Bull Run draws crowds and protesters

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A huge crowd turned out to see the running of the bulls in Alameda County Saturday, but not all of them were happy to see the event make its debut.

A huge crowd turned out to see Northern California's running of the bulls in Alameda County Saturday, but not all of them were happy to see the event make its debut.

Hundreds of people all their best to get out of the way of more than two dozen, 1,500 pound bulls at the Alameda County Fairgrounds during the Great Bull Run.

"Exhilarating, I can't put into words that feeling brother, it was terrifying but amazing with adrenaline; I'll do it again," Redwood City resident Jakob Bleile said.

The Great Bull Run and Tomato Royale was a day-long festival designed to be a U.S. version of the famous running of the bulls in Pamplona, Spain. This is the only bull run in Northern California.

"I turned 50 and I wanted to do running with the bulls in Spain and didn't make it so I thought I'd come out here and do it," Fairfield resident Pamela Davis said.

While 50 was impressive, 82-year old Vern Chatfield from Santa Clara was the oldest registered runner. He was an immediate sensation on the track.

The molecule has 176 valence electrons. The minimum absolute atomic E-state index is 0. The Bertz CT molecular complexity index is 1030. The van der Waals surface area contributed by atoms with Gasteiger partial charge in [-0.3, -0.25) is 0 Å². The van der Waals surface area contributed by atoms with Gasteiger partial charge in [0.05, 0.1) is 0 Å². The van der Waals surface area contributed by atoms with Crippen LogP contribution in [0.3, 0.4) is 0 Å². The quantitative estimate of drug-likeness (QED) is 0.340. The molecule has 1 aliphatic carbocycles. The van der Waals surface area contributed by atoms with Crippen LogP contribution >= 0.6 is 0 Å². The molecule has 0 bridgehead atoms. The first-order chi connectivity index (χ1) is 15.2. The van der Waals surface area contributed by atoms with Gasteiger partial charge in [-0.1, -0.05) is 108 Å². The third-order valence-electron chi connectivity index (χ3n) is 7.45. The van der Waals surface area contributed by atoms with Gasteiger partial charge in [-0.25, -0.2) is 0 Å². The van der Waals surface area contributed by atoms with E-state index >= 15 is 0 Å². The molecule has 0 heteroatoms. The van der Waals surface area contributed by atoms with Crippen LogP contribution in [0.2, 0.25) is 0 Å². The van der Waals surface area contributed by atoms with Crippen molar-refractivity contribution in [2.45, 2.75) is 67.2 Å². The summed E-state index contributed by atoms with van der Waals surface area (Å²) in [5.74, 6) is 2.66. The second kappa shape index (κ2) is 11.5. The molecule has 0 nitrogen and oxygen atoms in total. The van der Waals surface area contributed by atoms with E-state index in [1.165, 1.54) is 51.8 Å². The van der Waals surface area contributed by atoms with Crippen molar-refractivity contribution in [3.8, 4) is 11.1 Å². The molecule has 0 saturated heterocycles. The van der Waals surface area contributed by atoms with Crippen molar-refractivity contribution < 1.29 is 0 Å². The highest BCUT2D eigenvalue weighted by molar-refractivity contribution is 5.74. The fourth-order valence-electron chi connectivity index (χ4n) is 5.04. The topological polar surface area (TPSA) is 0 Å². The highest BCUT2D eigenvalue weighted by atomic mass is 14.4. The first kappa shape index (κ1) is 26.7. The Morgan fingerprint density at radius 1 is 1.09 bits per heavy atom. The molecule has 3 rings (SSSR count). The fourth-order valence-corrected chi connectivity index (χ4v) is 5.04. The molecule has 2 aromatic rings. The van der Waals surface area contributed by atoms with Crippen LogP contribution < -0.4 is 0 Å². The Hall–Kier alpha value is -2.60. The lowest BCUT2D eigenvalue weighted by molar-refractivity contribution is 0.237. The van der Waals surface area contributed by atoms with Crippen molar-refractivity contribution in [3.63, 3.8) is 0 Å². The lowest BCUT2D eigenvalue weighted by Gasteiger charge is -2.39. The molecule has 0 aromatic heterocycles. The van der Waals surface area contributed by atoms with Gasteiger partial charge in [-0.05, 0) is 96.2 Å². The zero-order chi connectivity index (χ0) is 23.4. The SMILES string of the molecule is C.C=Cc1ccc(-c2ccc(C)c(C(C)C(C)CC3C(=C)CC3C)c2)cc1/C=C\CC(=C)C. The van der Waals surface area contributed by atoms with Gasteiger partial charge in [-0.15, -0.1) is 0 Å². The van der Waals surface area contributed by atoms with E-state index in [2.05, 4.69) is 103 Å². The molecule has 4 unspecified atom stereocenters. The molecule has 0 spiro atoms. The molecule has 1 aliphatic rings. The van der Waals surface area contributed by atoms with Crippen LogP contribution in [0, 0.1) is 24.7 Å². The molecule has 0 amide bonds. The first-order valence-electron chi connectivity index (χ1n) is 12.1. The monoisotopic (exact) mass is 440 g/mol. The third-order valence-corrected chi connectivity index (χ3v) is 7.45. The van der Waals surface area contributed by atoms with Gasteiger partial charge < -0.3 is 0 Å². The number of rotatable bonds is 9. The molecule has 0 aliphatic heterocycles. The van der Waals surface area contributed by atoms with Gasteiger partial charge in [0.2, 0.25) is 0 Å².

Of the more than 700 racers on the track Saturday, the bravest jump in front of the bulls and take their chances. The rest of stood off to the side.

But not everyone thought the race was all fun and games.

"Exploitation is the problem and animals here are being exploited," Priya Sawhney said.

Sawhney is with the non-profit Direct Action Everywhere. She was among a group of demonstrators calling attention to what they say is the poor treatment of animals.

"This is not entertainment; this is violence, this is animal abuse and this situation forces animals, bulls into dangerous situations," Sawhney said.

"We give them plenty of great food, plenty of water, shelter, medical care, everything they could possibly need as a big old bull," Great Bull Run co-founder Rob Dickens said.

Dickens says its safety records show the runners, not bulls, are at greater risk of getting injured.

"If you're in the way, you get run over, if you're not in the way, you're pretty much fine," he said.

One runner learned that the hard way. He was taken to the hospital with neck, back and head injuries.
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entertainmentalameda countyanimalrunninganimal crueltyanimal abusedistractionPleasanton
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